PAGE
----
Thus far in his career, Tate has had 92 targets, but only 62 were catchable. Of those 62, he has recorded 44 catches. He is not a burner by any means, but he can be as dangerous as any considering he averaged 14.4 yards per reception last year. With all of the focus on the following set of receivers, will Tate be able to take advantage of advantageous matchups and have a decent breakout campaign in 2020? Burrow has shown he can find the best matchups and exploit them, so Tate could be a lowkey surprise.

John Ross

The Bengals have two first-round receivers. One of them has played to expectations, the other is John Ross. Ross burst onto the scene by running a supersonic 4.22 40-yard dash at the 2017 NFL Combine. Since then, Ross has played all of 24 games in three seasons, never once appearing in all 16 games. His rookie year was marred by injuries/conflict with then-Head Coach Marvin Lewis. In 2018, Ross found the endzone seven times off of 21 receptions and 201 yards in 13 games. 2019 was, on average, more productive. Ross caught 28 passes, 506 yards, and three scores.

Perhaps the fact that the Bengals declined his fifth-year option will motivate him. Ultimately, it was the best move because Ross has not been able to stay healthy (not always his fault) nor has he produced to the expectation of the ninth-overall pick. Like Tate, Ross should be able to take advantage of defenses focusing on these next three 2020 Cincinnati Bengals wide receivers. Bengals fans hope Ross can come into his own in 2020. They really don’t want to be associated with yet another first-round bust (Akili Smith, Cedric Ogbuehi, etc.).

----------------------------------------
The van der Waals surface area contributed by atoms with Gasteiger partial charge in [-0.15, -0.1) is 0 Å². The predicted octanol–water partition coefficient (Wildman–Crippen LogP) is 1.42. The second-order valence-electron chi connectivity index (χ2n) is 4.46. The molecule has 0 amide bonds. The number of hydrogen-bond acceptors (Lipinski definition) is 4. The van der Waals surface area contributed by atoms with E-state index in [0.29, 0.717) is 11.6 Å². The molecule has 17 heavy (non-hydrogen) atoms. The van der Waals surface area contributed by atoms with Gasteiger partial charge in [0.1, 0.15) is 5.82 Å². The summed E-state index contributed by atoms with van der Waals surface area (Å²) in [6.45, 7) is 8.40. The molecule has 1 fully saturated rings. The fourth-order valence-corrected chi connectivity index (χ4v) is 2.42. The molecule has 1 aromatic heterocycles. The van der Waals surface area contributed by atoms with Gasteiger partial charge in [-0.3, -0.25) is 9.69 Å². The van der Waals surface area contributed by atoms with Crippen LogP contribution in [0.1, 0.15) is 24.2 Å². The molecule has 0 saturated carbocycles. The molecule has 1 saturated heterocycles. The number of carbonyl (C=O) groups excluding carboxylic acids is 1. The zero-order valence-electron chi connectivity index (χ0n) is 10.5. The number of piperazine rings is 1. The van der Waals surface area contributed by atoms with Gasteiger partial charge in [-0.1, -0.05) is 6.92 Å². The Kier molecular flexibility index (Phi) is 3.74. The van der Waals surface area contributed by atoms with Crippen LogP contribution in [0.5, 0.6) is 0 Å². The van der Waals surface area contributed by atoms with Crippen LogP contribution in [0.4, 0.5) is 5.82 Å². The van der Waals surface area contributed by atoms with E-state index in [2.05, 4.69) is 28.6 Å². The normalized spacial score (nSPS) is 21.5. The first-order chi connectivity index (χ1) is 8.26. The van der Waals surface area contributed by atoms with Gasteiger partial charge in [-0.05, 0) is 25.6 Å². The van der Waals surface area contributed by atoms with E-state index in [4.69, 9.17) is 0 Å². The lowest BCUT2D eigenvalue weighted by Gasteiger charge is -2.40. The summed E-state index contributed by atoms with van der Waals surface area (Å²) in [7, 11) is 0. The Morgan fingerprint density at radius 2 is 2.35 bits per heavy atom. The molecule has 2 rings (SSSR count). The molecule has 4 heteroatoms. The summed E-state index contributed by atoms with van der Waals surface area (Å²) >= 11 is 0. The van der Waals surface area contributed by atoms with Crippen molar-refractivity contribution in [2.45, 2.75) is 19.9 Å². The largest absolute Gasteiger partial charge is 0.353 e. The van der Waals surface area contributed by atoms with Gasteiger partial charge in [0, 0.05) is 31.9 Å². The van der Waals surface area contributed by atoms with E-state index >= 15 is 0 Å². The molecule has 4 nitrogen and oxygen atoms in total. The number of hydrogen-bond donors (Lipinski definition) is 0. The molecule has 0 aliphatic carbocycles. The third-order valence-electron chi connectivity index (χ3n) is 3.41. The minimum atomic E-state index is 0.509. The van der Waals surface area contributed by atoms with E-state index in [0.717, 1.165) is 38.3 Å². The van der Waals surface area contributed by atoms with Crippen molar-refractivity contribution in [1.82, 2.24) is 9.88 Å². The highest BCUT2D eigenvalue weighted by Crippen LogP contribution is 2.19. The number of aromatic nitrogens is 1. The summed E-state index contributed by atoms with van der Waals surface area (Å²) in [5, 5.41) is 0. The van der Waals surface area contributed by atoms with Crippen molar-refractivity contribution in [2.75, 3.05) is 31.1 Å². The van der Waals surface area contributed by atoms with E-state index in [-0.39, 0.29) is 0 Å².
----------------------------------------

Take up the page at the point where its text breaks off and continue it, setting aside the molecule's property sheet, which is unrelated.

Tee Higgins

Could the Bengals have found their new number-one receiver? Obviously, the last two athletes on this list will have something to say about this, but expectations are high. In this year’s draft, the Bengals selected Higgins 33rd-overall over the likes of Michael Pittman, KJ Hamler, and Denzel Mims. At Clemson, Higgins paired with potential 2021-number-one-overall pick, Trevor Lawrence, and boy, was it exciting.

As a two-year starter, Higgins hauled in 59 passes in each of his sophomore and junior seasons. However, he improved his yardage (936 in 2018 to 1167 in 2019) as well as his touchdowns (12 in 2018, 13 in 2019). That is some serious production from a guy who probably had to play into the fourth quarter maybe five or six times. At the next level, Higgins is getting high praise. Only time will tell, but it can be said that the “9+85=7” saying will be revived.

Tyler Boyd